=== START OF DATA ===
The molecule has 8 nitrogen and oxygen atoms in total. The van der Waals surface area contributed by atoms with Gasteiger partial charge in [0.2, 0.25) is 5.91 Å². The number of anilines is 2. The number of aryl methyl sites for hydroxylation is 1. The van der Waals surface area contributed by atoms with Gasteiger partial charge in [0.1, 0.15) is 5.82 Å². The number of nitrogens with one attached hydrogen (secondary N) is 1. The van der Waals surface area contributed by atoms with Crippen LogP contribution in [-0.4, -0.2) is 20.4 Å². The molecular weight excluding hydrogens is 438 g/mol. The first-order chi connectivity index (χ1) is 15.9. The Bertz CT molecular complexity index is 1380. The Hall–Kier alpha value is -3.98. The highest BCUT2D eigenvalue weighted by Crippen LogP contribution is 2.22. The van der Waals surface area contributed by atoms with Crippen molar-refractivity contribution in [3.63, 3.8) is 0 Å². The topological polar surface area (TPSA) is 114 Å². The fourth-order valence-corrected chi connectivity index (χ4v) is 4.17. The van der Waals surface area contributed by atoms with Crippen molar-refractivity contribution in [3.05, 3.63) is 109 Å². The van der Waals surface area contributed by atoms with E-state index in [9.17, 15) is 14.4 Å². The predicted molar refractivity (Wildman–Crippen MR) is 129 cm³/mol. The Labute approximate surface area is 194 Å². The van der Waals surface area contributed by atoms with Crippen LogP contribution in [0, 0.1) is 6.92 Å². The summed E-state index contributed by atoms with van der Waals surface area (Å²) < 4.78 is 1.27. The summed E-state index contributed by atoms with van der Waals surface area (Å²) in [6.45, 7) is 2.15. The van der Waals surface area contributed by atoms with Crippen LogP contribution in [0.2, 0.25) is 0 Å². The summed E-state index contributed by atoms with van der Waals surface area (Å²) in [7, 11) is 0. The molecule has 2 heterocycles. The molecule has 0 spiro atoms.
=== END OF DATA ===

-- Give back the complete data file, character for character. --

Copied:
The molecule has 8 nitrogen and oxygen atoms in total. The van der Waals surface area contributed by atoms with Gasteiger partial charge in [0.2, 0.25) is 5.91 Å². The number of anilines is 2. The number of aryl methyl sites for hydroxylation is 1. The van der Waals surface area contributed by atoms with Gasteiger partial charge in [0.1, 0.15) is 5.82 Å². The number of nitrogens with one attached hydrogen (secondary N) is 1. The van der Waals surface area contributed by atoms with Crippen LogP contribution in [-0.4, -0.2) is 20.4 Å². The molecular weight excluding hydrogens is 438 g/mol. The first-order chi connectivity index (χ1) is 15.9. The Bertz CT molecular complexity index is 1380. The Hall–Kier alpha value is -3.98. The highest BCUT2D eigenvalue weighted by Crippen LogP contribution is 2.22. The van der Waals surface area contributed by atoms with Crippen molar-refractivity contribution in [3.63, 3.8) is 0 Å². The topological polar surface area (TPSA) is 114 Å². The fourth-order valence-corrected chi connectivity index (χ4v) is 4.17. The van der Waals surface area contributed by atoms with Crippen molar-refractivity contribution in [3.05, 3.63) is 109 Å². The van der Waals surface area contributed by atoms with E-state index in [9.17, 15) is 14.4 Å². The predicted molar refractivity (Wildman–Crippen MR) is 129 cm³/mol. The Labute approximate surface area is 194 Å². The van der Waals surface area contributed by atoms with Crippen LogP contribution in [0, 0.1) is 6.92 Å². The summed E-state index contributed by atoms with van der Waals surface area (Å²) < 4.78 is 1.27. The summed E-state index contributed by atoms with van der Waals surface area (Å²) in [6.45, 7) is 2.15. The van der Waals surface area contributed by atoms with Crippen LogP contribution in [0.2, 0.25) is 0 Å². The summed E-state index contributed by atoms with van der Waals surface area (Å²) in [7, 11) is 0. The molecule has 2 heterocycles. The molecule has 0 spiro atoms.